Does this mean that you should always use one tool or the other? Of course not. How do I write?
Pen and Paper – hence the name of this course.
Lastly, you should now have a better idea of how many words you can get on the page in however long it took you to finish the writing exercise. Also, it is worth noting that you should pay close attention to how long you can write before the need arises to take a break. How long can you sustain your concentration on the page? This will impact how many words you can write in a day.
What do you have at the end of this lesson?
An understanding of how you write. How do you best get your thoughts on the page?
An understanding of how much you can write. If you wrote 75 words in 5 minutes, then you could conceivably write close to 1,000 words in an hour.
Something to use later on in your own writing. Keep what you have written and save it for later. Chances are you have written something worth reading. So use it. The very best writers have a deep understanding of humanity and a capacity to express this understanding through their writing.
Editing and Revising
I edit and revise my writing using the same tools that I use to get words on the page. Pen and paper.
It may not be fun, exciting, or glamorous, but this is the work that a writer does. If you don’t like this part of the writing process, then you might not be a writer. It is not the job of the editor to edit and revise your writing. It is your job.
In this section, I want you to read what I wrote. And fix it.
You can read the short story on the screen first, but when you do the actual work of editing and revising my writing you should print a copy of the story and take pen to paper. There is a button below where you will find a downloadable PDF of the story. Download the story, print it, and make your revisions. Try not to cringe at the writing.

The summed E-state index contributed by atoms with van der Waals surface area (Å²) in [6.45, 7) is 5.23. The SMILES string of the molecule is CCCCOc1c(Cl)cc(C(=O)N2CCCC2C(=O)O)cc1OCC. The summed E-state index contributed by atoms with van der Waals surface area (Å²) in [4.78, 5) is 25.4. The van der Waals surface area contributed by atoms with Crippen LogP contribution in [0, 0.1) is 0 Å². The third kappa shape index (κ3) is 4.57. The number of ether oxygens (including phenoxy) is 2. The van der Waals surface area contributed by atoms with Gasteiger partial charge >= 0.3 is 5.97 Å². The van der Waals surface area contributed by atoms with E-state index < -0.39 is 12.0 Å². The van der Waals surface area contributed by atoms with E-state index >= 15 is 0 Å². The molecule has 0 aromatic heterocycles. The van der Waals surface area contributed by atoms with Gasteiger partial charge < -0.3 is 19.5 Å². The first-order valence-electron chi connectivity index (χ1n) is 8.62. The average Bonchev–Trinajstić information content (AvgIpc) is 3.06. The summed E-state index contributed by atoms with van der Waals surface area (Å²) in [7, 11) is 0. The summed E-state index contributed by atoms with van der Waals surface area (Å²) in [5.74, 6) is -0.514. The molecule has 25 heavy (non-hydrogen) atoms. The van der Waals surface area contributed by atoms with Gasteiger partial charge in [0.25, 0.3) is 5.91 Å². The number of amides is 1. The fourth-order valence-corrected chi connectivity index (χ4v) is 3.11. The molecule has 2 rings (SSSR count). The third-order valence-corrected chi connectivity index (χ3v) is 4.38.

Below the PDF, you will find a second set of images. This is where you will find my comments and revisions. Compare your changes to mine. Hopefully, you catch all of the mistakes. In the course, the reading passages are 1-2 pages. The sample found here is less than a page.
Listen & Learn
What better way to know if I am the right teacher for you and if this is the right course for you than to listen to what I consider to be some of the best writing?
Look at my top three choices: Heinlein, Catton, and Herriot. Science fiction, history, and autobiographical fiction. Very different genres – all excellent writers.
Robert A. Heinlein
Robert Heinlein is the author of what many consider to be the greatest science fiction novel of all time – Stranger in a Strange Land. He was awarded four Hugo Awards and the Science Fiction Writers of America named him its first Grand Master. There is even an asteroid belt named after him.
A noted historian, Catton penned several books about the American Civil War.
Herriot was a veterinarian turned author. His books are beloved by readers all over the world.